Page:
politics

Pressure mounts on Boris Johnson to quit as rival Rishi Sunak lays low in Treasury


Boris Johnson hunkered down after a member of his family tested positive for Covid-19 a day after his grovelling apology for attending a ‘bring your own booze party’

Boris Johnson
Boris Johnson apologised for attending a party during lockdown

Humiliated Boris Johnson left an angry nation in limbo today as calls for him to quit grew louder.

A day after his grovelling apology for attending a “bring your own booze party”, the Prime Minister hunkered down after a member of his family tested positive for coronavirus.

Astonishingly, it emerged that he had told the Commons tearoom that he believed he was “taking a hit for something we don’t deserve”.

And crony Jacob Rees-Mogg made matters worse as he defended his boss by saying lockdown rules were “very hard for people to obey”.

Former minister Caroline Nokes became the fourth Tory MP to publicly call on the PM to go, declaring: “He looks like a liability.”







Jacob Rees-Mogg said lockdown rules were too hard to obey
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AFP/Getty Images)

She added to ITV today: “He either goes now or he goes in three years’ time at a general election. It’s up to the party to decide which.”

Fellow Tories Douglas Ross, Sir Roger Gale and William Wragg also called for his resignation while Tory police and crime commissioner for Cumbria, Peter McCallm, said: “If it were me I would be considering my position.”

Meanwhile Rishi Sunak – the bookies’ favourite to succeed Mr Johnson – was keeping a low profile at the Treasury today.

Sources said the Chancellor was in Whitehall meetings all day and some senior Tories believe that if plotting Mr Sunak opts to quit and publicly challenge the Tory leader, he could win enough support to topple Mr Johnson.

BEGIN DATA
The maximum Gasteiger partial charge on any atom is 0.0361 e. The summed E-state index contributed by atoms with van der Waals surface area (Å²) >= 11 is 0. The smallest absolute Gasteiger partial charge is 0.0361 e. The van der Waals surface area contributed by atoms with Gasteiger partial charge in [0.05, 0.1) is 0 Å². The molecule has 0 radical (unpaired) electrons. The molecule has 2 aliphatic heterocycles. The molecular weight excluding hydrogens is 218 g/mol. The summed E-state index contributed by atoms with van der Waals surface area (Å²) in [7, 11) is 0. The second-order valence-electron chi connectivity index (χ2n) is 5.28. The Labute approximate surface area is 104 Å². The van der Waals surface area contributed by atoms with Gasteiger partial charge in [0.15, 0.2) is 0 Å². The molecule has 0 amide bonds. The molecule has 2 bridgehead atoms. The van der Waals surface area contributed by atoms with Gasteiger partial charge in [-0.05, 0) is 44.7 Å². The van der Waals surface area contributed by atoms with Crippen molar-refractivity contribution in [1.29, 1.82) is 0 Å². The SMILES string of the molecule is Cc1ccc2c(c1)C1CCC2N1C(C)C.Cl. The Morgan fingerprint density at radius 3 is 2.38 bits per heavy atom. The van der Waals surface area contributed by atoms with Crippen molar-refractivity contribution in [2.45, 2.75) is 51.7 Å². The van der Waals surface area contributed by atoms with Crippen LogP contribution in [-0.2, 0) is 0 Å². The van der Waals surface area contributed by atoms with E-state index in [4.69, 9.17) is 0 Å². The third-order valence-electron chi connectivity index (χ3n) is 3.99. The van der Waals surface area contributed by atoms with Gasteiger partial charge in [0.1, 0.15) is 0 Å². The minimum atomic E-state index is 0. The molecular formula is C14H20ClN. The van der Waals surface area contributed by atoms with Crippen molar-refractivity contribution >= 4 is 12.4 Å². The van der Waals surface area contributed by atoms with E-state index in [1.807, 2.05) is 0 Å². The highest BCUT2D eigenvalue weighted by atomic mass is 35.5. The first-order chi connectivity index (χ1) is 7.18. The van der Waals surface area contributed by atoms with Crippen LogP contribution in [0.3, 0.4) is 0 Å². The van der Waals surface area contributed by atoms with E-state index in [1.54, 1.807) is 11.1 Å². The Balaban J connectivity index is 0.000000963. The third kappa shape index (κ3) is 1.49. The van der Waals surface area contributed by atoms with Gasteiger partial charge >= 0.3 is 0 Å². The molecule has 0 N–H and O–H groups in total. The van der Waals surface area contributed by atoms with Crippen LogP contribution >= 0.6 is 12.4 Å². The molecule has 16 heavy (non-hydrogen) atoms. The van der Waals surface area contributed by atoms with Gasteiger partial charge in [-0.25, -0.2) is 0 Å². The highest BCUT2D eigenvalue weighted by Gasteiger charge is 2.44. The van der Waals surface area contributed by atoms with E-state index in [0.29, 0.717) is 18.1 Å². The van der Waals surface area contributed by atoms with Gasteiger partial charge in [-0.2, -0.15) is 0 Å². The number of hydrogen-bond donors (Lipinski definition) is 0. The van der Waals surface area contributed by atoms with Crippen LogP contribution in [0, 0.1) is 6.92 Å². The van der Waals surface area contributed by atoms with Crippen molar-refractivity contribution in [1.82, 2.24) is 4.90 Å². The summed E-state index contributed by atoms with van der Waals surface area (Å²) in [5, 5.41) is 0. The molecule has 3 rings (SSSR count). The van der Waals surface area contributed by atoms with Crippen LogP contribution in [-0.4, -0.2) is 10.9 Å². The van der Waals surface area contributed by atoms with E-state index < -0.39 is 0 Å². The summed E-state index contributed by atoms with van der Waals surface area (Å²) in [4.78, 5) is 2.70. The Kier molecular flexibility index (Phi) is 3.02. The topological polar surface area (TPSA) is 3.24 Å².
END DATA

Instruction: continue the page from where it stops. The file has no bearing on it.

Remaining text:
Rishi Sunak was keeping a low profile
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Daily Mirror)

The Chancellor was in Devon on Wednesday when Mr Johnson was forced to apologise for attending the May 2020 Downing Street garden bash.

Mr Sunak offered the PM only lukewarm support, tweeting: “The PM was right to apologise and I support his request for patience while Sue Gray carries out her enquiry.”

The senior Whitehall civil servant’s report is due late next week. As the scandal dragged on, Mr Johnson scrapped a trip to a vaccination centre in Burnley after a family member living at Downing Street tested positive.

His spokesman refused to confirm if it was wife Carrie or their children – 21-month-old Wilf or five-week-old Romy but said: “He will follow the guidance for vaccinated close contacts, including daily testing and limiting contact with others.”

The legal requirement to self-isolate does not apply to vaccinated contacts but they are urged to take daily tests and “limit close contact with other people outside your household”.







The PM attended a BYOB party on May 20, 2020, in the garden of Downing Street
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Jeremy Selwyn/Evening Standard/REX/Shutterstock)

Further doubts were cast on the sincerity of the PM’s apology. After addressing the Commons, he was accused of telling Tory MPs in the tearoom: “Sometimes we take the credit for things we don’t deserve and this time we’re taking hits for something we don’t deserve.”

Downing Street insisted Mr Johnson retained the Cabinet’s full support. Northern Ireland Secretary Brandon Lewisdismissed claims the PM told Tory MPs he had nothing to apologise for. He insisted Mr Johnson’s apology was “very, very sincere”.

Cabinet Minister, Mr Rees-Mogg, urged MPs to wait for Ms Gray’s report but raised eyebrows by saying: “I think everybody understands, on all sides of the House, that people were obeying the rules, and that these rules were very hard for people to obey.”







Angela Rayner pointed out the PM is the arbiter of the ministerial code
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Getty Images)

Labour deputy Angela Rayner pointed out that matters uncovered by the probe would be dealt with under the ministerial code, of which the PM is the ultimate arbiter.

She said: “So is the Prime Minister going to act as the judge and jury, even though he’s also the man in the dock?”

Lib Dem leader Sir Ed Davey urged the police to investigate Mr Johnson’s behaviour. He told the Mirror: “It is ludicrous to pretend that we can leave it to a civil servant appointed by Boris Johnson to get to the bottom of this.”

Sue Gray spent six years leading the Cabinet Office’s Propriety and Ethics teams. She once ran a bar in Northern Ireland.

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